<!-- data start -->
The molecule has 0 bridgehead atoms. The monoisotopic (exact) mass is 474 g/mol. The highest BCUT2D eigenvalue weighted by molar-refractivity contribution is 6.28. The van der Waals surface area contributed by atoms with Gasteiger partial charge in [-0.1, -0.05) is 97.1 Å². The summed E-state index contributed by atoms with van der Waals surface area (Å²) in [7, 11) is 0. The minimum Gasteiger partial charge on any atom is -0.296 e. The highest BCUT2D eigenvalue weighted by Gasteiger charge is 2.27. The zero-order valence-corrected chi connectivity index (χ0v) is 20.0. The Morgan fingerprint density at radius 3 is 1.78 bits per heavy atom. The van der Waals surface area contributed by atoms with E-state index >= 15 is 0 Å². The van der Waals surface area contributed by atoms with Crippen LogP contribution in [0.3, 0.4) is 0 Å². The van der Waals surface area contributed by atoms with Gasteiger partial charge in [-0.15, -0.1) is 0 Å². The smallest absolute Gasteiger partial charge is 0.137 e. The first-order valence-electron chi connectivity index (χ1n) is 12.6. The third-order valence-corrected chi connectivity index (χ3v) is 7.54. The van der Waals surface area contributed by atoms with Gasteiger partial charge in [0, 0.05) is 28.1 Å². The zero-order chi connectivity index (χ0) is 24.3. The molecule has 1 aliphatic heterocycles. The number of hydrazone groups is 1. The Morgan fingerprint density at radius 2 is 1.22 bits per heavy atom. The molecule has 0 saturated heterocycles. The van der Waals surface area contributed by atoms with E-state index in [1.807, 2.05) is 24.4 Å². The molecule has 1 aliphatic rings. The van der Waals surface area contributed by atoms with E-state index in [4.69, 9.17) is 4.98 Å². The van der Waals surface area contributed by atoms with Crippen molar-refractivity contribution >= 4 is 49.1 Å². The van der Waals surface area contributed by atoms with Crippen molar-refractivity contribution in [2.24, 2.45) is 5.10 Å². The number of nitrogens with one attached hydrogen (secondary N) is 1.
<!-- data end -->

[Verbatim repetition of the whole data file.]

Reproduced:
The molecule has 0 bridgehead atoms. The monoisotopic (exact) mass is 474 g/mol. The highest BCUT2D eigenvalue weighted by molar-refractivity contribution is 6.28. The van der Waals surface area contributed by atoms with Gasteiger partial charge in [-0.1, -0.05) is 97.1 Å². The summed E-state index contributed by atoms with van der Waals surface area (Å²) in [7, 11) is 0. The minimum Gasteiger partial charge on any atom is -0.296 e. The highest BCUT2D eigenvalue weighted by Gasteiger charge is 2.27. The zero-order valence-corrected chi connectivity index (χ0v) is 20.0. The Morgan fingerprint density at radius 3 is 1.78 bits per heavy atom. The van der Waals surface area contributed by atoms with E-state index >= 15 is 0 Å². The van der Waals surface area contributed by atoms with Crippen LogP contribution in [0.3, 0.4) is 0 Å². The van der Waals surface area contributed by atoms with Gasteiger partial charge in [-0.15, -0.1) is 0 Å². The smallest absolute Gasteiger partial charge is 0.137 e. The first-order valence-electron chi connectivity index (χ1n) is 12.6. The third-order valence-corrected chi connectivity index (χ3v) is 7.54. The van der Waals surface area contributed by atoms with Gasteiger partial charge in [0, 0.05) is 28.1 Å². The zero-order chi connectivity index (χ0) is 24.3. The molecule has 1 aliphatic heterocycles. The number of hydrazone groups is 1. The Morgan fingerprint density at radius 2 is 1.22 bits per heavy atom. The molecule has 0 saturated heterocycles. The van der Waals surface area contributed by atoms with E-state index in [1.807, 2.05) is 24.4 Å². The molecule has 1 aliphatic rings. The van der Waals surface area contributed by atoms with E-state index in [4.69, 9.17) is 4.98 Å². The van der Waals surface area contributed by atoms with Crippen molar-refractivity contribution >= 4 is 49.1 Å². The van der Waals surface area contributed by atoms with Crippen molar-refractivity contribution in [2.24, 2.45) is 5.10 Å². The number of nitrogens with one attached hydrogen (secondary N) is 1.